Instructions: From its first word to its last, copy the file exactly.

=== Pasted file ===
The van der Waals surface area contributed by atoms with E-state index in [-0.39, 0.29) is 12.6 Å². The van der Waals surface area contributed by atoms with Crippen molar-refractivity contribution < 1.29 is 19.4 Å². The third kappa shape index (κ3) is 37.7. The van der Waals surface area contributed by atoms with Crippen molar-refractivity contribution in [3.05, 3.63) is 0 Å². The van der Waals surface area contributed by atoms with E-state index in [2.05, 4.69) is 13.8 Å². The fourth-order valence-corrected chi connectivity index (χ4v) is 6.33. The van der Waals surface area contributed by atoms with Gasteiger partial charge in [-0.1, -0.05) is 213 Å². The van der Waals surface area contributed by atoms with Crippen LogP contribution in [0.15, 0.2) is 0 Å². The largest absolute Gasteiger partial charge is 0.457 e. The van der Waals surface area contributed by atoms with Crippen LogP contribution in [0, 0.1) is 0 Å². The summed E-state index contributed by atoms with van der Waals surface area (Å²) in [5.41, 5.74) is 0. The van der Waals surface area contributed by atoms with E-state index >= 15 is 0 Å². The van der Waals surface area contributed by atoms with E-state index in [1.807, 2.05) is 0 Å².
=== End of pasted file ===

The van der Waals surface area contributed by atoms with E-state index in [-0.39, 0.29) is 12.6 Å². The van der Waals surface area contributed by atoms with Crippen molar-refractivity contribution < 1.29 is 19.4 Å². The third kappa shape index (κ3) is 37.7. The van der Waals surface area contributed by atoms with Crippen molar-refractivity contribution in [3.05, 3.63) is 0 Å². The van der Waals surface area contributed by atoms with E-state index in [2.05, 4.69) is 13.8 Å². The fourth-order valence-corrected chi connectivity index (χ4v) is 6.33. The van der Waals surface area contributed by atoms with Gasteiger partial charge in [-0.1, -0.05) is 213 Å². The van der Waals surface area contributed by atoms with Crippen LogP contribution in [0.15, 0.2) is 0 Å². The largest absolute Gasteiger partial charge is 0.457 e. The van der Waals surface area contributed by atoms with Crippen LogP contribution in [0, 0.1) is 0 Å². The summed E-state index contributed by atoms with van der Waals surface area (Å²) in [5.41, 5.74) is 0. The van der Waals surface area contributed by atoms with E-state index >= 15 is 0 Å². The van der Waals surface area contributed by atoms with E-state index in [1.807, 2.05) is 0 Å².